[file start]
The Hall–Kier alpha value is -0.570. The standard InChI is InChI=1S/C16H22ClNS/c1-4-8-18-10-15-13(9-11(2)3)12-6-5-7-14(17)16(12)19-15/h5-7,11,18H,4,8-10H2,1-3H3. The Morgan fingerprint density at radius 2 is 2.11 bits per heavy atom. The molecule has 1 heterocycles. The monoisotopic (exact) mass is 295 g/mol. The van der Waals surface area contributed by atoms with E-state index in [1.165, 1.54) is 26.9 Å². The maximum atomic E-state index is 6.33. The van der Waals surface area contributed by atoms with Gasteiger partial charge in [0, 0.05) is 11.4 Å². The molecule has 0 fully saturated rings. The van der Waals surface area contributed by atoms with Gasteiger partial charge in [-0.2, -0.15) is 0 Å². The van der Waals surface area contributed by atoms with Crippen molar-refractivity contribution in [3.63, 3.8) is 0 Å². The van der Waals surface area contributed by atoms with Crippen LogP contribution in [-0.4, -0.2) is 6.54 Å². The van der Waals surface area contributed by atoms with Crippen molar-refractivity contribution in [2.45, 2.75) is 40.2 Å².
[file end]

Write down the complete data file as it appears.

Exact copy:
The Hall–Kier alpha value is -0.570. The standard InChI is InChI=1S/C16H22ClNS/c1-4-8-18-10-15-13(9-11(2)3)12-6-5-7-14(17)16(12)19-15/h5-7,11,18H,4,8-10H2,1-3H3. The Morgan fingerprint density at radius 2 is 2.11 bits per heavy atom. The molecule has 1 heterocycles. The monoisotopic (exact) mass is 295 g/mol. The van der Waals surface area contributed by atoms with E-state index in [1.165, 1.54) is 26.9 Å². The maximum atomic E-state index is 6.33. The van der Waals surface area contributed by atoms with Gasteiger partial charge in [0, 0.05) is 11.4 Å². The molecule has 0 fully saturated rings. The van der Waals surface area contributed by atoms with Gasteiger partial charge in [-0.2, -0.15) is 0 Å². The van der Waals surface area contributed by atoms with Crippen molar-refractivity contribution in [3.63, 3.8) is 0 Å². The van der Waals surface area contributed by atoms with Crippen LogP contribution in [-0.4, -0.2) is 6.54 Å². The van der Waals surface area contributed by atoms with Crippen molar-refractivity contribution in [2.45, 2.75) is 40.2 Å².